From Lynchings to Mass Shootings: The History of Deadly Attacks on Jews in AmericaBreaking News
tags: mass shootings, lynchings, antisemitism, White supremacists
Leo Frank's lynching on the morning of August 17, 1915.
Although anti-Semitism has been a steady presence throughout American history, until Saturday’s mass shooting attack on the congregants of a Pittsburgh synagogue that left 11 dead, the attacks have more often than not been nonphysical. Swastikas and offensive slogans were painted on the walls of synagogues, and bomb threats issued to Jewish community institutions.
If the Ku Klux Klan and other white supremacists carried out an estimated 3,500 lynchings of African-Americans in the century following the Civil War, the number of Jewish victims of the virulently anti-Semitic organization can be counted on a single hand.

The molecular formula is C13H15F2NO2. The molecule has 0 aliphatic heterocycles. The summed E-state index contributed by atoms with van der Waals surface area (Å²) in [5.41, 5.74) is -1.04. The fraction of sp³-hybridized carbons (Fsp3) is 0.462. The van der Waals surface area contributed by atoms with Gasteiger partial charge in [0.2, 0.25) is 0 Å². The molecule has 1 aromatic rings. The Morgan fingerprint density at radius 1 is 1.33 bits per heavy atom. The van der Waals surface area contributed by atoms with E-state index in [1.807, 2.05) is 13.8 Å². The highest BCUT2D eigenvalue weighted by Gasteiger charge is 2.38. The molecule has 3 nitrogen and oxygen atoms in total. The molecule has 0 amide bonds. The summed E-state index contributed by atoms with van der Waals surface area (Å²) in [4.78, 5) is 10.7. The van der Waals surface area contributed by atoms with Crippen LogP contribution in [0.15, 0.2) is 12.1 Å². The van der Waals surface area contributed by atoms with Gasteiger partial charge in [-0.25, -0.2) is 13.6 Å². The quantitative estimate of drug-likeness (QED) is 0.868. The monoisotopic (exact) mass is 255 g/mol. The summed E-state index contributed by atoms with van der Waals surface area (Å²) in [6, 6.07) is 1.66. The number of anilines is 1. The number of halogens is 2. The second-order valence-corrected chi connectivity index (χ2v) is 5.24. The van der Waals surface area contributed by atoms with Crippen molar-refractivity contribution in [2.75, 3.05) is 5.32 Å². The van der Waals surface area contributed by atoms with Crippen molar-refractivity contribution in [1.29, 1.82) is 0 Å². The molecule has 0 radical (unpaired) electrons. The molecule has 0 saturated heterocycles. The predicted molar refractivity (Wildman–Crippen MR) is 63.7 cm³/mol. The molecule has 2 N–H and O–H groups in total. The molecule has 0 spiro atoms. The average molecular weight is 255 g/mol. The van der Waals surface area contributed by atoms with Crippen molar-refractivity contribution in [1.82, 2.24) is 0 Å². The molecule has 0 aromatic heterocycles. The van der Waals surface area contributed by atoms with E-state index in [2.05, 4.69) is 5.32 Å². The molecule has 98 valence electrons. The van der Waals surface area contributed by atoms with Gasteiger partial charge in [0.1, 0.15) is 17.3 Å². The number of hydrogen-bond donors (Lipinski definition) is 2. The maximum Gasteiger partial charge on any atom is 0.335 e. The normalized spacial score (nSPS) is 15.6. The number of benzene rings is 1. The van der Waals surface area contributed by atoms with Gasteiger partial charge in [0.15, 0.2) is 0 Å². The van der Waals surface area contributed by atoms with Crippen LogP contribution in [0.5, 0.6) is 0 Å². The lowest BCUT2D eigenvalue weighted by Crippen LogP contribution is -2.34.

The first known “lynching” of a Jew in the American South was actually a shooting – of merchant Samuel A. Bierfield, who, together with a black clerk from his general store in Franklin, Tennessee, was shot to death on August 15, 1868, during Reconstruction. No one was ever convicted of the killings, and the background and motive remain murky, although the nascent Ku Klux Klan was apparently involved.
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